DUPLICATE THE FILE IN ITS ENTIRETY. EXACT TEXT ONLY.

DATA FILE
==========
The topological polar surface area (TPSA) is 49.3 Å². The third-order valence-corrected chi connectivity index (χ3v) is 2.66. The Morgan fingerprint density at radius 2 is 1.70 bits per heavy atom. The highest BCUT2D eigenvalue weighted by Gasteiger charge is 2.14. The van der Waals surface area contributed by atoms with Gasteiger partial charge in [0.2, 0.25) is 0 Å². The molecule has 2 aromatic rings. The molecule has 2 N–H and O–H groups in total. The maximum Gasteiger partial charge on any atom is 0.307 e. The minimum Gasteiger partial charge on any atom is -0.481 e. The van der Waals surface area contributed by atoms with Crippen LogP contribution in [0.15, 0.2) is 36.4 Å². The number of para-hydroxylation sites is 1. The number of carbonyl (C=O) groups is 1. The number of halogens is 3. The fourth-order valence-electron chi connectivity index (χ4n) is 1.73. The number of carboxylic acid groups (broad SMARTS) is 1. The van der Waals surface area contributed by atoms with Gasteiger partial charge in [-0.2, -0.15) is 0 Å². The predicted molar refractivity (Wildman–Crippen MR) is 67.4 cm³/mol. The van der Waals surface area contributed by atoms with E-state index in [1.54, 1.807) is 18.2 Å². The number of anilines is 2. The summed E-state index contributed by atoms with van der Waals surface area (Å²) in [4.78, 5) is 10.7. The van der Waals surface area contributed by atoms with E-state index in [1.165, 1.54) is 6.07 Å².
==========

The topological polar surface area (TPSA) is 49.3 Å². The third-order valence-corrected chi connectivity index (χ3v) is 2.66. The Morgan fingerprint density at radius 2 is 1.70 bits per heavy atom. The highest BCUT2D eigenvalue weighted by Gasteiger charge is 2.14. The van der Waals surface area contributed by atoms with Gasteiger partial charge in [0.2, 0.25) is 0 Å². The molecule has 2 aromatic rings. The molecule has 2 N–H and O–H groups in total. The maximum Gasteiger partial charge on any atom is 0.307 e. The minimum Gasteiger partial charge on any atom is -0.481 e. The van der Waals surface area contributed by atoms with Crippen LogP contribution in [0.15, 0.2) is 36.4 Å². The number of para-hydroxylation sites is 1. The number of carbonyl (C=O) groups is 1. The number of halogens is 3. The fourth-order valence-electron chi connectivity index (χ4n) is 1.73. The number of carboxylic acid groups (broad SMARTS) is 1. The van der Waals surface area contributed by atoms with Gasteiger partial charge in [-0.2, -0.15) is 0 Å². The predicted molar refractivity (Wildman–Crippen MR) is 67.4 cm³/mol. The van der Waals surface area contributed by atoms with E-state index in [1.54, 1.807) is 18.2 Å². The number of anilines is 2. The summed E-state index contributed by atoms with van der Waals surface area (Å²) in [4.78, 5) is 10.7. The van der Waals surface area contributed by atoms with E-state index in [1.165, 1.54) is 6.07 Å².